The Ninth Circuit Court of Appeals recently issued a decision that confirms the right of a secured creditor to recover post-default interest in a Chapter 11 bankruptcy case.  In doing so, the Ninth Circuit overruled its 1988 decision, In re Entz-White Lumber & Supply, Inc., which allowed Chapter 11 debtors to avoid paying post-default interest upon confirmation of a Chapter 11 plan of reorganization.

The prior decision held that a debtor curing its default as part of a Chapter 11 plan was entitled to avoid all consequences of the default, including a higher post-default interest rate.  The new Ninth Circuit case, In re New Investments, Inc., noted that the Bankruptcy Code had been amended since 1988.  Specifically, Bankruptcy Code section 1123(d) enacted in 1994, requires that if a Chapter 11 plan proposes to cure a default, “the amount necessary to cure the default shall be determined in accordance with the underlying agreement and applicable bankruptcy law.”  The Ninth Circuit found this language to be inconsistent with its pre-1994 decision in Entz-White which allowed a debtor to nullify the obligation to pay post-default interest solely by proposing to cure of the default via a Chapter 11 plan.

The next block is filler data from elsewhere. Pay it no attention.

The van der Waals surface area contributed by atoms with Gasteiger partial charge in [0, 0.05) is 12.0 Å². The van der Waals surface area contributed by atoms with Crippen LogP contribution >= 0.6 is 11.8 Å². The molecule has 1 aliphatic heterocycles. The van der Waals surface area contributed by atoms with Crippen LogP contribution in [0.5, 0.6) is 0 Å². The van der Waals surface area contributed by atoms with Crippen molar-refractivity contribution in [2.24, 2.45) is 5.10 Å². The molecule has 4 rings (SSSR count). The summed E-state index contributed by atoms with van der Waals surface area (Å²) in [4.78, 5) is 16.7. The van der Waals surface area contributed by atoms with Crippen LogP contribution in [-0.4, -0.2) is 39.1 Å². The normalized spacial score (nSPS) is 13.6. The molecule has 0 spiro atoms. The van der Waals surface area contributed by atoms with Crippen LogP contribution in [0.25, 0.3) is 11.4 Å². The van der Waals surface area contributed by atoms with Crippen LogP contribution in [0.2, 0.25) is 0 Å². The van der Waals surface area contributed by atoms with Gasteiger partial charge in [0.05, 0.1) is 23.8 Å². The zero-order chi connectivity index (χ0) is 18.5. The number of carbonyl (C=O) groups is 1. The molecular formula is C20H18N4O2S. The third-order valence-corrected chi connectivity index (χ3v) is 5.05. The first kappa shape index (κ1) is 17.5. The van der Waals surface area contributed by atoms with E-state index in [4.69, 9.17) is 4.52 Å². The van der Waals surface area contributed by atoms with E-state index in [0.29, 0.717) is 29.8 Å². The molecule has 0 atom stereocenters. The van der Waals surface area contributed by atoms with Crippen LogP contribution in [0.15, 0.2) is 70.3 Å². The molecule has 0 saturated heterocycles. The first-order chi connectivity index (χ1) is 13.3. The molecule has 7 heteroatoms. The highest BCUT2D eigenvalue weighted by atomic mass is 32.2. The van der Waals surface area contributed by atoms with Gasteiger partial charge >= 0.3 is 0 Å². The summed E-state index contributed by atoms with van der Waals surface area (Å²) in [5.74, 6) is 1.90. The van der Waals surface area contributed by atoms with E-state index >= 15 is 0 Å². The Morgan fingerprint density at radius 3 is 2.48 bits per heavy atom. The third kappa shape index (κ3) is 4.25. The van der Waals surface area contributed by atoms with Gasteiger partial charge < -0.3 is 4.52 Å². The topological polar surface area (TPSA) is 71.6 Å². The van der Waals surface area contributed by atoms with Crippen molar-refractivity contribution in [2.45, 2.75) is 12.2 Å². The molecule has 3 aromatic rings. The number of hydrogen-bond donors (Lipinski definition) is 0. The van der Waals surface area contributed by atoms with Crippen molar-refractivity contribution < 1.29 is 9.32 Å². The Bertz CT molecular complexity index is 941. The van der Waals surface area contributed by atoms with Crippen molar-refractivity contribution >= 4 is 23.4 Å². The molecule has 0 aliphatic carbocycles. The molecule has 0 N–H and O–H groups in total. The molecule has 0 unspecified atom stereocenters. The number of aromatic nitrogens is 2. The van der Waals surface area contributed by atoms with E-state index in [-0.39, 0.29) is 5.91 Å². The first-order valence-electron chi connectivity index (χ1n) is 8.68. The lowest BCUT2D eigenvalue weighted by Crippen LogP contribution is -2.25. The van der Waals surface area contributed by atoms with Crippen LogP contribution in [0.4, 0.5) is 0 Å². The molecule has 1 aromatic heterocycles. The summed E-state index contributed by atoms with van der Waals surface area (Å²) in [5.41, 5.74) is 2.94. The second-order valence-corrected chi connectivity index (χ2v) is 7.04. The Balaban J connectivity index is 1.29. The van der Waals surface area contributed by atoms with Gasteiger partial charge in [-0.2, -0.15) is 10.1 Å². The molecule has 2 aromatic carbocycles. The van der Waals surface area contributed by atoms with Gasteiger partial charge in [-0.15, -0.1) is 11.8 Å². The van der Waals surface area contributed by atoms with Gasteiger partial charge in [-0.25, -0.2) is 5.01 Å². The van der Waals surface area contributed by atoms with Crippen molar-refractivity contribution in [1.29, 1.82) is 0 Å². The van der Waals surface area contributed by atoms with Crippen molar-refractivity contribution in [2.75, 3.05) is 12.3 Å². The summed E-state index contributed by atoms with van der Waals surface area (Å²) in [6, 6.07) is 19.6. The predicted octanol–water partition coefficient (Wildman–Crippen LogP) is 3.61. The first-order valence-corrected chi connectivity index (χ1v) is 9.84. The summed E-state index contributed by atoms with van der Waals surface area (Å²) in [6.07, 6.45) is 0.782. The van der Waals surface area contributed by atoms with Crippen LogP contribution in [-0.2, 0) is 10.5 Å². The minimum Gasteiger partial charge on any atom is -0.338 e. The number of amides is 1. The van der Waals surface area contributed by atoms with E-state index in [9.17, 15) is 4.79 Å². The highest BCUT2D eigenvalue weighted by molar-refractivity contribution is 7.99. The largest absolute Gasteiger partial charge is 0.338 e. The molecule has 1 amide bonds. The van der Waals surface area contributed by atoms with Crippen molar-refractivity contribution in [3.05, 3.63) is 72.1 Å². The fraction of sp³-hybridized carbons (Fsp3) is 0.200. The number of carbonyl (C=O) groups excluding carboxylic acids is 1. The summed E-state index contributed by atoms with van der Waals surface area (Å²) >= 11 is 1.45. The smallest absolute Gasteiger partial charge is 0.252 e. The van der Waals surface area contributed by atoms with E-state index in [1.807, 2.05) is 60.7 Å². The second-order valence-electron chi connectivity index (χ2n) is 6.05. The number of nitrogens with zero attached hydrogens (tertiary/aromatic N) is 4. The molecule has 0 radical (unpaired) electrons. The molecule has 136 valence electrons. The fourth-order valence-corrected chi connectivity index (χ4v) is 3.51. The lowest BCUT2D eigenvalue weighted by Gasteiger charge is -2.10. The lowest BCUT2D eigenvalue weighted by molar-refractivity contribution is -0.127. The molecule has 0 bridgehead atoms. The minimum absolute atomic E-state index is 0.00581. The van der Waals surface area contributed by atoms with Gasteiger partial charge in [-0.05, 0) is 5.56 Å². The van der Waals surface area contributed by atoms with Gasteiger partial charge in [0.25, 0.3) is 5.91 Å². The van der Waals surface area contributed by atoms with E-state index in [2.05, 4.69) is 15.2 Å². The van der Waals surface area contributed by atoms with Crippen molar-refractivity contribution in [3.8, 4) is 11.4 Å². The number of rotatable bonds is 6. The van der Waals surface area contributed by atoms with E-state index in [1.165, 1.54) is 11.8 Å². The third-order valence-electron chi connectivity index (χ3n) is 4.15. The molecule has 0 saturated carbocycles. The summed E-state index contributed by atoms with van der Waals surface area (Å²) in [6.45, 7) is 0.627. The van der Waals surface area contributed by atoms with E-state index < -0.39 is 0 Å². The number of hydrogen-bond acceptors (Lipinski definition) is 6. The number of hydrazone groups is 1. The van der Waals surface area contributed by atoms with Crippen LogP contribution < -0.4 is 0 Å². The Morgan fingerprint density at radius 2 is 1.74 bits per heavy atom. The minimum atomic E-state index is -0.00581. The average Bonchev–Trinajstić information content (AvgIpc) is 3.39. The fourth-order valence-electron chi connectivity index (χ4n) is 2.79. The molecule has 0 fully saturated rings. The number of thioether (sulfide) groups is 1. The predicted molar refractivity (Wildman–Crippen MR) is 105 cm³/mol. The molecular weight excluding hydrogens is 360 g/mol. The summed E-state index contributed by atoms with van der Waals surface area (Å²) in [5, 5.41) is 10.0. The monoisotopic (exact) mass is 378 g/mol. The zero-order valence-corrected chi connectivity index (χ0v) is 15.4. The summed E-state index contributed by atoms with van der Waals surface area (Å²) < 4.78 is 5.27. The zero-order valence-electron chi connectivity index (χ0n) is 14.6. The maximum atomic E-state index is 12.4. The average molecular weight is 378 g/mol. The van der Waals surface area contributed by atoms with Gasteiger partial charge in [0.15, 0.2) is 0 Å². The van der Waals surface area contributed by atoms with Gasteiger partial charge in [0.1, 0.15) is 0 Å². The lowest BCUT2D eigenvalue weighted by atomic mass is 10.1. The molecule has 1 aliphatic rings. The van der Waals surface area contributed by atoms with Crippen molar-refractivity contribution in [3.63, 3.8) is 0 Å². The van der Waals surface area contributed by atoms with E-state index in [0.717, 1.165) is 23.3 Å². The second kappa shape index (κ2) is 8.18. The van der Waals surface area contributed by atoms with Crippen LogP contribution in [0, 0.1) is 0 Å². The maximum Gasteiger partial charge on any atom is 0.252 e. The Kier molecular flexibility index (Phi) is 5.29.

The Ninth Circuit decision in New Investments represents a significant change in the law, though there had been challenges to Entz-White prior to this decision.  In fact, Hopkins & Carley’s Steve Kottmeier successfully argued in the U.S. Bankruptcy Court, Northern District of California, that the prohibition on collecting post-default interest by a debtor curing a default in a Chapter 11 plan had been legislatively overruled by Bankruptcy Code section 1123(d), which is precisely the conclusion reached by the Ninth Circuit in New Investments.  This decision now clearly authorizes recovery of post-default interest as provided in the operative loan documents, and gives creditors a powerful tool in Chapter 11 bankruptcy cases going forward.